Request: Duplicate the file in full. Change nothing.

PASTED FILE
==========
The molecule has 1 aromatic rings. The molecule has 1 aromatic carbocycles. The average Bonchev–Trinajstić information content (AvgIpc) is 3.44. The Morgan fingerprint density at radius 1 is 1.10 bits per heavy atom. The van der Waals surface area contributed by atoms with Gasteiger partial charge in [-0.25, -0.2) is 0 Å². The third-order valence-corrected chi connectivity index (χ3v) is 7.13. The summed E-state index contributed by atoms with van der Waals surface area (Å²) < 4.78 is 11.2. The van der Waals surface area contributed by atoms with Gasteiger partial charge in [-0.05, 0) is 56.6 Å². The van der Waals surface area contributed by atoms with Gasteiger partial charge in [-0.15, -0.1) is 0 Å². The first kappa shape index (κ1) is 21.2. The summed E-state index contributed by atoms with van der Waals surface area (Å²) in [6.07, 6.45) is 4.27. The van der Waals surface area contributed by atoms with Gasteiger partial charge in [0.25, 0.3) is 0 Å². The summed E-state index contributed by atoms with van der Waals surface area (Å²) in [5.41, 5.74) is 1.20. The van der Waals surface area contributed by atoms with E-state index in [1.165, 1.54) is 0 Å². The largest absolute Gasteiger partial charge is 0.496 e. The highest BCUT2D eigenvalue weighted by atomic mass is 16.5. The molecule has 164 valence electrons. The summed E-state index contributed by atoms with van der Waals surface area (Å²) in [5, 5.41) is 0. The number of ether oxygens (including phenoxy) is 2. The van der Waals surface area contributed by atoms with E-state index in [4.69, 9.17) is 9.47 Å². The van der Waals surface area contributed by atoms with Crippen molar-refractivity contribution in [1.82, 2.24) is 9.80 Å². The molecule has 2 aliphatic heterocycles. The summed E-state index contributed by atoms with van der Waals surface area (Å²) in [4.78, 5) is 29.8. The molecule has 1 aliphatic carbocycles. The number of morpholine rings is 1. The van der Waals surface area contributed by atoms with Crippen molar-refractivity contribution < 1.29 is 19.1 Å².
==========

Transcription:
The molecule has 1 aromatic rings. The molecule has 1 aromatic carbocycles. The average Bonchev–Trinajstić information content (AvgIpc) is 3.44. The Morgan fingerprint density at radius 1 is 1.10 bits per heavy atom. The van der Waals surface area contributed by atoms with Gasteiger partial charge in [-0.25, -0.2) is 0 Å². The third-order valence-corrected chi connectivity index (χ3v) is 7.13. The summed E-state index contributed by atoms with van der Waals surface area (Å²) < 4.78 is 11.2. The van der Waals surface area contributed by atoms with Gasteiger partial charge in [-0.05, 0) is 56.6 Å². The van der Waals surface area contributed by atoms with Gasteiger partial charge in [-0.15, -0.1) is 0 Å². The first kappa shape index (κ1) is 21.2. The summed E-state index contributed by atoms with van der Waals surface area (Å²) in [6.07, 6.45) is 4.27. The van der Waals surface area contributed by atoms with Gasteiger partial charge in [0.25, 0.3) is 0 Å². The summed E-state index contributed by atoms with van der Waals surface area (Å²) in [5.41, 5.74) is 1.20. The van der Waals surface area contributed by atoms with E-state index in [1.165, 1.54) is 0 Å². The largest absolute Gasteiger partial charge is 0.496 e. The highest BCUT2D eigenvalue weighted by atomic mass is 16.5. The molecule has 164 valence electrons. The summed E-state index contributed by atoms with van der Waals surface area (Å²) in [5, 5.41) is 0. The number of ether oxygens (including phenoxy) is 2. The van der Waals surface area contributed by atoms with E-state index in [4.69, 9.17) is 9.47 Å². The van der Waals surface area contributed by atoms with Crippen molar-refractivity contribution in [1.82, 2.24) is 9.80 Å². The molecule has 2 aliphatic heterocycles. The summed E-state index contributed by atoms with van der Waals surface area (Å²) in [4.78, 5) is 29.8. The molecule has 1 aliphatic carbocycles. The number of morpholine rings is 1. The van der Waals surface area contributed by atoms with Crippen molar-refractivity contribution < 1.29 is 19.1 Å².